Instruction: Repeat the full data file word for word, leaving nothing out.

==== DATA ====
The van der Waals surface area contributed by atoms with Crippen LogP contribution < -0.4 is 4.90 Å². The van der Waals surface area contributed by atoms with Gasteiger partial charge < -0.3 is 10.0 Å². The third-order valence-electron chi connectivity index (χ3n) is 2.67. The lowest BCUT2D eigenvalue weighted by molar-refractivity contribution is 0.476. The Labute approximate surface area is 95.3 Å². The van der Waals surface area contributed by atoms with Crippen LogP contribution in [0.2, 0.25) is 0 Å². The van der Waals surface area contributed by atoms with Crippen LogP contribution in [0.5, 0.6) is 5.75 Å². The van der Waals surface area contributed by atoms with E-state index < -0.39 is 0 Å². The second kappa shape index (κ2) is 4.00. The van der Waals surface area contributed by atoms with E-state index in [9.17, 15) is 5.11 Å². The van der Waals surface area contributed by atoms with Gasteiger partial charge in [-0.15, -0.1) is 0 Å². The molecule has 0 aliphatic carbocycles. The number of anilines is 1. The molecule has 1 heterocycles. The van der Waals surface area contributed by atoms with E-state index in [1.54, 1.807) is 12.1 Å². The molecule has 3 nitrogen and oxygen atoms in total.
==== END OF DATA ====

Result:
The van der Waals surface area contributed by atoms with Crippen LogP contribution < -0.4 is 4.90 Å². The van der Waals surface area contributed by atoms with Gasteiger partial charge < -0.3 is 10.0 Å². The third-order valence-electron chi connectivity index (χ3n) is 2.67. The lowest BCUT2D eigenvalue weighted by molar-refractivity contribution is 0.476. The Labute approximate surface area is 95.3 Å². The van der Waals surface area contributed by atoms with Crippen LogP contribution in [0.2, 0.25) is 0 Å². The van der Waals surface area contributed by atoms with Crippen LogP contribution in [0.5, 0.6) is 5.75 Å². The van der Waals surface area contributed by atoms with E-state index < -0.39 is 0 Å². The second kappa shape index (κ2) is 4.00. The van der Waals surface area contributed by atoms with E-state index in [9.17, 15) is 5.11 Å². The van der Waals surface area contributed by atoms with Gasteiger partial charge in [-0.15, -0.1) is 0 Å². The molecule has 0 aliphatic carbocycles. The number of anilines is 1. The molecule has 1 heterocycles. The van der Waals surface area contributed by atoms with E-state index in [1.54, 1.807) is 12.1 Å². The molecule has 3 nitrogen and oxygen atoms in total.